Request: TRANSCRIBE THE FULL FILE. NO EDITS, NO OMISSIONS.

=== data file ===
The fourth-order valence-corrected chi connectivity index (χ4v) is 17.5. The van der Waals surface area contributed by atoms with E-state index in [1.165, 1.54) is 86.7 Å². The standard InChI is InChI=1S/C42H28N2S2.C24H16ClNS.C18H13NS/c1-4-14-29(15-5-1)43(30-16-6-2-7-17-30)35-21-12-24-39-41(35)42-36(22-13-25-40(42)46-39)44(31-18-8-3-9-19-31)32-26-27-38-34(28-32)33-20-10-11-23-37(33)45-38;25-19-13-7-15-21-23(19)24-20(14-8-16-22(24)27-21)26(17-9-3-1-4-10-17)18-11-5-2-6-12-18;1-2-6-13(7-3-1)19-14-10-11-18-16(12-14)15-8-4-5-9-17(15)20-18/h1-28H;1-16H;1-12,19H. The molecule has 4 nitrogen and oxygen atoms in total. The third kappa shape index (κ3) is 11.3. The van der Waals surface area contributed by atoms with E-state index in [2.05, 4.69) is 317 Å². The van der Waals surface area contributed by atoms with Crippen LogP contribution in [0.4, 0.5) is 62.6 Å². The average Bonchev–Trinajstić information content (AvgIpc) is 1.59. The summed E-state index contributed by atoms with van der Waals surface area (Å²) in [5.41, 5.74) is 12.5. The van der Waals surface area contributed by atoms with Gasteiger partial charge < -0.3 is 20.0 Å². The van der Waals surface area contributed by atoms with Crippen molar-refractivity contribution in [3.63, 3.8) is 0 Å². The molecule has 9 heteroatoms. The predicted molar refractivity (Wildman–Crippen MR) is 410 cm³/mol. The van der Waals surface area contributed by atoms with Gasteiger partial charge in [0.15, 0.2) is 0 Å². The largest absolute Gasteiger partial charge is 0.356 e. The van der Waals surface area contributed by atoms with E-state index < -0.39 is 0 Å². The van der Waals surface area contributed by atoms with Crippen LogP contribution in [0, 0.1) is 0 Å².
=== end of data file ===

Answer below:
The fourth-order valence-corrected chi connectivity index (χ4v) is 17.5. The van der Waals surface area contributed by atoms with E-state index in [1.165, 1.54) is 86.7 Å². The standard InChI is InChI=1S/C42H28N2S2.C24H16ClNS.C18H13NS/c1-4-14-29(15-5-1)43(30-16-6-2-7-17-30)35-21-12-24-39-41(35)42-36(22-13-25-40(42)46-39)44(31-18-8-3-9-19-31)32-26-27-38-34(28-32)33-20-10-11-23-37(33)45-38;25-19-13-7-15-21-23(19)24-20(14-8-16-22(24)27-21)26(17-9-3-1-4-10-17)18-11-5-2-6-12-18;1-2-6-13(7-3-1)19-14-10-11-18-16(12-14)15-8-4-5-9-17(15)20-18/h1-28H;1-16H;1-12,19H. The molecule has 4 nitrogen and oxygen atoms in total. The third kappa shape index (κ3) is 11.3. The van der Waals surface area contributed by atoms with E-state index in [2.05, 4.69) is 317 Å². The van der Waals surface area contributed by atoms with Crippen LogP contribution in [0.4, 0.5) is 62.6 Å². The average Bonchev–Trinajstić information content (AvgIpc) is 1.59. The summed E-state index contributed by atoms with van der Waals surface area (Å²) in [5.41, 5.74) is 12.5. The van der Waals surface area contributed by atoms with Gasteiger partial charge < -0.3 is 20.0 Å². The van der Waals surface area contributed by atoms with Crippen molar-refractivity contribution in [3.63, 3.8) is 0 Å². The molecule has 9 heteroatoms. The predicted molar refractivity (Wildman–Crippen MR) is 410 cm³/mol. The van der Waals surface area contributed by atoms with Gasteiger partial charge in [0.15, 0.2) is 0 Å². The largest absolute Gasteiger partial charge is 0.356 e. The van der Waals surface area contributed by atoms with E-state index < -0.39 is 0 Å². The van der Waals surface area contributed by atoms with Crippen LogP contribution in [0, 0.1) is 0 Å².